Oxford City Council Communications Officer Sue Hall found herself becoming the story when the Queen visited Oxford on 5 May 2006 to officially open the £40m Oxford Castle complex.

The site includes Malmaison Oxford hotel, in the converted former Oxford Prison, which Sue got a chance to tour with her Mum before it was redeveloped.

Sue took a day off so she could be in pole position to snap a picture of Her Majesty but had no idea of the memorable encounter ahead.

Sue says: “We got here really early to get a good spot in the crowd, as I knew there would be hundreds of people all with the same idea as me. It was an absolutely glorious English summer’s day and the air was fizzing with excitement as we waited for the Queen to arrive. We were all speculating about how she’d arrive and whether or not there’d be a ‘walkabout’ with the crowd.

“A huge black Rolls Royce pulled up and the Queen got out wearing a salmon pink three-quarter length coat with black buttons and a matching hat with a black trim. The crowd went crazy, cheering and waving Union Jacks, it was a real holiday atmosphere”.

The Queen then went in to meet various dignitaries and open a curtain on a plaque marking her visit. On her way out to her car, Her Majesty made a beeline for Sue’s side of the street and to Sue’s astonishment, struck up a conversation.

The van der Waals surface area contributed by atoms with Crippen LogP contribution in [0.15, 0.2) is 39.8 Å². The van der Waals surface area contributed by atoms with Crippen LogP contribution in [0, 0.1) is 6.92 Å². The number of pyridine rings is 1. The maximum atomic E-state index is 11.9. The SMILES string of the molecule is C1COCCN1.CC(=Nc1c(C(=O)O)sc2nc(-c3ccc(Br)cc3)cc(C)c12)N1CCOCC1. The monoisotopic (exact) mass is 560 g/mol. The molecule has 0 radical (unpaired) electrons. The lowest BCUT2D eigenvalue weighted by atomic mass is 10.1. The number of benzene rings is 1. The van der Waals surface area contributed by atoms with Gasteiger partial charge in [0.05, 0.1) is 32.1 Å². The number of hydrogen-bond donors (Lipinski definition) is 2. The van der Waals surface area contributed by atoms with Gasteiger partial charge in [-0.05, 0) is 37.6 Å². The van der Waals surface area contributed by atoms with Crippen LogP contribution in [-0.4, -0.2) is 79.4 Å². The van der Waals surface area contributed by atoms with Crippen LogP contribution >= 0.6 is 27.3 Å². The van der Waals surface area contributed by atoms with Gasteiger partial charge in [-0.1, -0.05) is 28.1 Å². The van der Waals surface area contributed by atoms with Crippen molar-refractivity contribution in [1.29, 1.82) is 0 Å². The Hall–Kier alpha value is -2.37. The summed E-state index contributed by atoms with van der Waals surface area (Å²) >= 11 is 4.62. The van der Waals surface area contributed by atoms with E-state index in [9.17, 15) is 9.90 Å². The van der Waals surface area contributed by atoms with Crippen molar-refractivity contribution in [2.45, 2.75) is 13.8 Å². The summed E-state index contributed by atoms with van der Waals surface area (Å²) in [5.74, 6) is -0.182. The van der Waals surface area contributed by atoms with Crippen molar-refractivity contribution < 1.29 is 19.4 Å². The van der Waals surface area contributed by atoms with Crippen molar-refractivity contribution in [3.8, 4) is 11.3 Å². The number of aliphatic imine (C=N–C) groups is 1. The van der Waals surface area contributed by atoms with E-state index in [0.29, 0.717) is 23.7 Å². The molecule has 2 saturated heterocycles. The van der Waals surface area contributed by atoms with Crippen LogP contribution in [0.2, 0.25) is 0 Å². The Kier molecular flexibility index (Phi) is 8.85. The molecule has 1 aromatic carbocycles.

Sue was incredulous: “The Queen did an impromptu walkabout outside the complex and, despite my shock, I remember her saying to me, “it’s a lovely morning”. I was stunned but managed to thank her for coming to Oxford and said how well she looked and how nice it was to see her during her 80th year”.

Her Majesty then got into her Rolls Royce and the crowds dispersed, with Sue assuming that was the end of the day’s adventure. Sue continues: “I was immediately hijacked by the media, who wanted to know all about my chat with the Queen. It was my first and only experience of going viral, as I then had lots of calls from friends saying “you’re famous, Sue!” The last thing they expected when they watched the news was me chirping up.

“I’ve seen the Queen many times and was in London for her Golden Jubilee but I’ve never seen her so close up as on that day. It isn’t often you get a chance to be so near to such an iconic figure. Despite her fame, Her Majesty was very warm, genuine and down to earth. It was quite an experience”.

Sue’s latest project involves curating an exhibition of images from the Oxford Mail’s archive of the Queen visiting Oxford, which will be displayed at a number of venues throughout the city.

Live like a Queen at the Covered Market

Witney Gazette:

Oxford’s Covered Market - steeped in 250 years of British tradition - has had a history of Royal celebrations including a recent visit from HRH Prince Charles. The Queen’s Platinum Jubilee is no exception.